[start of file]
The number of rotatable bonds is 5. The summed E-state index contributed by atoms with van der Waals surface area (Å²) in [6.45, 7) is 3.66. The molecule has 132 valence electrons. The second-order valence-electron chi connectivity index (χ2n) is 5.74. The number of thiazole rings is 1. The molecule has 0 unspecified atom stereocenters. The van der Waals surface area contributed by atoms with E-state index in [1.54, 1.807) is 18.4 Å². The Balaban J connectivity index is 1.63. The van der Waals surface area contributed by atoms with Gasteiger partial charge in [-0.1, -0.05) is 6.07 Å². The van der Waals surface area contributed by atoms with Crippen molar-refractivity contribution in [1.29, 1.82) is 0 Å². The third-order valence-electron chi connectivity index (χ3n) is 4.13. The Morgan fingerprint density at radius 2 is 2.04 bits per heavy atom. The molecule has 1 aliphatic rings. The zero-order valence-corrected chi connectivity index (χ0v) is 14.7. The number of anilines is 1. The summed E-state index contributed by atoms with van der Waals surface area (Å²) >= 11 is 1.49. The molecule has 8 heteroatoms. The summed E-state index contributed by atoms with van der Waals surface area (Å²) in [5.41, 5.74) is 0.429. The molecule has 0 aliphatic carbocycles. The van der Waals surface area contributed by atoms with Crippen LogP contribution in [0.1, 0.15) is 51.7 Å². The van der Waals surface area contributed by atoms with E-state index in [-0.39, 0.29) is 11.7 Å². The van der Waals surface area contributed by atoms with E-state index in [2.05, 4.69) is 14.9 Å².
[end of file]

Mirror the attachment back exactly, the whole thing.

The number of rotatable bonds is 5. The summed E-state index contributed by atoms with van der Waals surface area (Å²) in [6.45, 7) is 3.66. The molecule has 132 valence electrons. The second-order valence-electron chi connectivity index (χ2n) is 5.74. The number of thiazole rings is 1. The molecule has 0 unspecified atom stereocenters. The van der Waals surface area contributed by atoms with E-state index in [1.54, 1.807) is 18.4 Å². The Balaban J connectivity index is 1.63. The van der Waals surface area contributed by atoms with Gasteiger partial charge in [-0.1, -0.05) is 6.07 Å². The van der Waals surface area contributed by atoms with Crippen molar-refractivity contribution in [1.29, 1.82) is 0 Å². The third-order valence-electron chi connectivity index (χ3n) is 4.13. The Morgan fingerprint density at radius 2 is 2.04 bits per heavy atom. The molecule has 1 aliphatic rings. The zero-order valence-corrected chi connectivity index (χ0v) is 14.7. The number of anilines is 1. The summed E-state index contributed by atoms with van der Waals surface area (Å²) >= 11 is 1.49. The molecule has 8 heteroatoms. The summed E-state index contributed by atoms with van der Waals surface area (Å²) in [5.41, 5.74) is 0.429. The molecule has 0 aliphatic carbocycles. The van der Waals surface area contributed by atoms with Crippen LogP contribution in [0.1, 0.15) is 51.7 Å². The van der Waals surface area contributed by atoms with E-state index in [-0.39, 0.29) is 11.7 Å². The van der Waals surface area contributed by atoms with E-state index in [2.05, 4.69) is 14.9 Å².